U.S. Eighth Circuit - The FindLaw 8th Circuit Court of Appeals Opinion Summaries Blog

Recently in Civil Rights Law Category

Arkansas Abortion Pill Ruling Stands

Planned Parenthood can't get past the U.S. Eighth Circuit Court of Appeals.

For the third time in as many months, the appeals court has handed Planned Parenthood a defeat. This time, the justices refused to reconsider a prior decision that upheld a law that restricts access to abortion pills.

"This common sense law will help ensure that medication abortions are conducted in a safe, responsible manner and with appropriate protections for women," said Arkansas Attorney General Leslie Rutledge after the last decision in Planned Parenthood v. Jegley.

In what is undoubtedly a tragic case, a state trooper shot and killed a dog that was loose on the highway. Sadly, in Hansen v. Black, the owners were left with no legal remedy as the courts have ruled the officer's actions were reasonable.

The dog had gotten loose and was causing havoc for drivers. The officer attempted to get the dog off the highway, but it did not respond to his commands, and kept running away when chased. Ultimately, the officer had to shoot the dog twice before it went into the median and collapsed. Then, the officer shot the wounded animal two more times to put it down and end its suffering.

Eighth Circuit Sends Back Abortion Decision

A Planned Parenthood victory dance over an abortion law lasted shorter than most White House jobs, as a federal appeals vacated an injunction in Arkansas.

The U.S. Eighth Circuit Court of Appeals said Planned Parenthood didn't show that the state's law was a substantial obstacle to women seeking abortion services. The law required that doctors who provide miscarriage pills must have hospital privileges in the event of complications.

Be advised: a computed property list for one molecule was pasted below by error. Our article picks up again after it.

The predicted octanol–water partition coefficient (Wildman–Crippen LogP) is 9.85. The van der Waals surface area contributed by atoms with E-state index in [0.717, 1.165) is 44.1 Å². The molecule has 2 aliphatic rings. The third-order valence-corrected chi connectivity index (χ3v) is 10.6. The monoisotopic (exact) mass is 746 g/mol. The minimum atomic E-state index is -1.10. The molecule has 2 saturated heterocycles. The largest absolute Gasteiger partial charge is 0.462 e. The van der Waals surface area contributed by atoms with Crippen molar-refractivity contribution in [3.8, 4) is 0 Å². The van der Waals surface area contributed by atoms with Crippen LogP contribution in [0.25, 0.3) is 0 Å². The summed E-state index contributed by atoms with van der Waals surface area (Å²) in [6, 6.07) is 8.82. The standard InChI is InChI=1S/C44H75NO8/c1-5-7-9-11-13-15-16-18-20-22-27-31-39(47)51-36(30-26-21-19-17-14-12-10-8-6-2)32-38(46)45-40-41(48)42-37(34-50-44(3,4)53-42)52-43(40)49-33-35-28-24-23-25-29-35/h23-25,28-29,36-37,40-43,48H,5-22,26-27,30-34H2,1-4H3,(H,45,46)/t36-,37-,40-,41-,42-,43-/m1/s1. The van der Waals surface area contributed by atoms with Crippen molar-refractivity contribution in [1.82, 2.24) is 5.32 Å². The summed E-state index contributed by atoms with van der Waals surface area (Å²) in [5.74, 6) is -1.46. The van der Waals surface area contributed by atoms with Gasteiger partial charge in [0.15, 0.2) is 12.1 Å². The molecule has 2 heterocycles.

"This common sense law will help ensure that medication abortions are conducted in a safe, responsible manner and with appropriate protections for women," said Arkansas Attorney General Leslie Rutledge.

Ferguson Police to Stand Trial

Dorian Johnson will get his day in court against Ferguson police for using excessive force that killed his friend three years ago.

Johnson was not injured in the incident but sued for civil rights violations and "unconstitutional law-enforcement practices." The U.S. Eighth Circuit Court of Appeals, turning away an appeal by the city in Johnson v. City of Ferguson, ruled that his case will go forward.

Michael Brown was not as fortunate. He died of gunshot wounds as he ran that day on the streets of Ferguson, Missouri.

8th Circuit Upholds Minnesota's Sex Offender Law

"Minnesota has the highest per capita population of civilly committed sex offenders in the nation."

This is mentioned as little more than a footnote in the Eighth Circuit decision, upholding the state's sex offender program against claims of unconstitutionality. But that one sentence almost tells the whole story.

In 1994, the state enacted the Minnesota Sex Offender Program. It provides specialized sex offender assessment, diagnosis, care, treatment, supervision, and other services to civilly committed sex offenders. It has received 714 people, but no one has been fully discharged from the program and only three have been provisionally discharged from the program. That's where the case begins.